I was walking downtown a few years ago to grab some lunch, and what appeared to be a somewhat mentally incapacitated man dressed in rags ran up to me and yelled, “Why can’t I have chocolate cheese if you can have chocolate milk?” Much to his surprise, I responded:
Me: “Hmm.. that sounds amazing!”
The man gets a huge toothless grin on his face,
Man: “See, I know what I’m talking about!”
Me: “Well, if you ever find any chocolate cheese, you let me know and we’ll try it. My treat.”
Man: “You all-right, girl…. You all-right.”
If I had just walked by, listening but not engaging a conversation with this person, I would have never had the new lifelong mission of finding the perfect chocolate cheese. This act of actually passing words back and forth is hugely important in the field of architecture, and while we likely all agree with that, it’s often forgotten.
(Raise your hand if…) As a young intern I would be asked to go to meetings to listen and take notes, but I don’t think I ever felt like I was learning much by sitting quietly just writing down what was said. This isn’t how most of our “creative brains” learn. After a few months I became more confident in the office, and I would still get asked to “come and takes notes at the meeting”, but I found myself asking questions about the project while note taking which not only helped me relate to the client’s needs, but also helped me remember why they needed bookshelves that were exactly 28” high and a conference room that held 14 chairs. The added benefit that I didn’t realize at the time, was that I was also getting to know the clients on a more personal level which led them to start trusting me even at the start of my career. This trust from the clients developed into trust from my employer, who let me be involved and even manage the bigger, and what I thought would be the more enjoyable, projects – all from simply asking small questions and engaging the client.
Having my own firm now, I of course have to engage with clients on a daily basis if I want to maintain any type of reputation with them, but for me that’s one of the best parts of being an Architect. However, it’s something I’m seeing in many firms that isn’t being taught, or even worse, discouraged. I’m not sure why an owner or manager of the firm wouldn’t want to show that they have bright, energetic, curious people working for them who are genuinely interested in what the client has to say. But I’ve been to a number of meetings where the younger intern is expected to sit quietly and listen, and then have the client ask why they are even brought to the meeting in the first place. This is not a mentoring or learning situation and doesn’t gain trust from anyone. Young architect/intern community, if your boss isn’t giving you opportunities, then you need to take charge, speak up and engage yourself with the client, consultant, and others around you. If you are told not to speak during a meeting, you’re likely not in an environment that’s going to advance your career and it’s time to have a candid talk with your employer and/or look for a firm that actually supports incoming architects. For the rest of us, please don’t tell your interns to just listen and take notes!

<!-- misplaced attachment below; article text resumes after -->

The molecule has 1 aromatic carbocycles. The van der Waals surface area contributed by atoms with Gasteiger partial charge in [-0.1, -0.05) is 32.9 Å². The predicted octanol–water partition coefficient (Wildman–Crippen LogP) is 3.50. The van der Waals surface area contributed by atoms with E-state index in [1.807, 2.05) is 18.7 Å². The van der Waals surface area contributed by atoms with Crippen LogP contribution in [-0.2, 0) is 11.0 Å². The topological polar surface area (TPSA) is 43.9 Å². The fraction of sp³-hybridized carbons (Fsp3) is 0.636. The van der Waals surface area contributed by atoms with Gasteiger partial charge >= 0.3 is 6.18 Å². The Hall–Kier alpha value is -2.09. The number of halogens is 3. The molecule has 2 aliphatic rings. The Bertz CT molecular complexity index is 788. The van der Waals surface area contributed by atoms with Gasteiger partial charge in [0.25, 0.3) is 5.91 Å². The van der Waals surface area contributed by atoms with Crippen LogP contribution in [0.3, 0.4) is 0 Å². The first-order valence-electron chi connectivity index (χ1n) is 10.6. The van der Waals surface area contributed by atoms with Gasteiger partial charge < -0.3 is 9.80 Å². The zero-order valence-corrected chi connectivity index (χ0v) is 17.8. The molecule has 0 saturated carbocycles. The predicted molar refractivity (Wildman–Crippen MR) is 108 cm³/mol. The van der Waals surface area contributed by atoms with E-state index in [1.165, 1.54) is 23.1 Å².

And as Citizen Architects, we need to focus not only on clients, but also the community. I have attended a number of community meetings for people affected by the forest fires these past couple of years. Engaging with the people of the community who attended these meetings has made my understanding and appreciation for what they need help with far greater and allowed me to focus my energies into designs that work for them. And it’s ok to talk with people who are outside your comfort zone – they are likely the ones to have some of the biggest impacts on your day, if not years to come. There was a “traveling lady” (this is what she called herself) who was hanging out in Colorado Springs for two weeks or “until someone told her to leave”. She had a cheap disposable camera and said she was taking pictures of all the people she met on her journey. We would walk our dog past her camp nearly every evening and say hello, and on one evening she took my husband’s picture with our dog. Three days later she came running over with a photograph with a big smile on her face excited to see us. She had this set made as doubles just so she could give us a copy of the photo she took. It’s one of my very favorite pictures of my husband.
Don’t just listen to people around you, engage them. You’ll be a better Architect and a better person for it!
Christy Riggs, AIA, LEED Green Associate | 308 LLC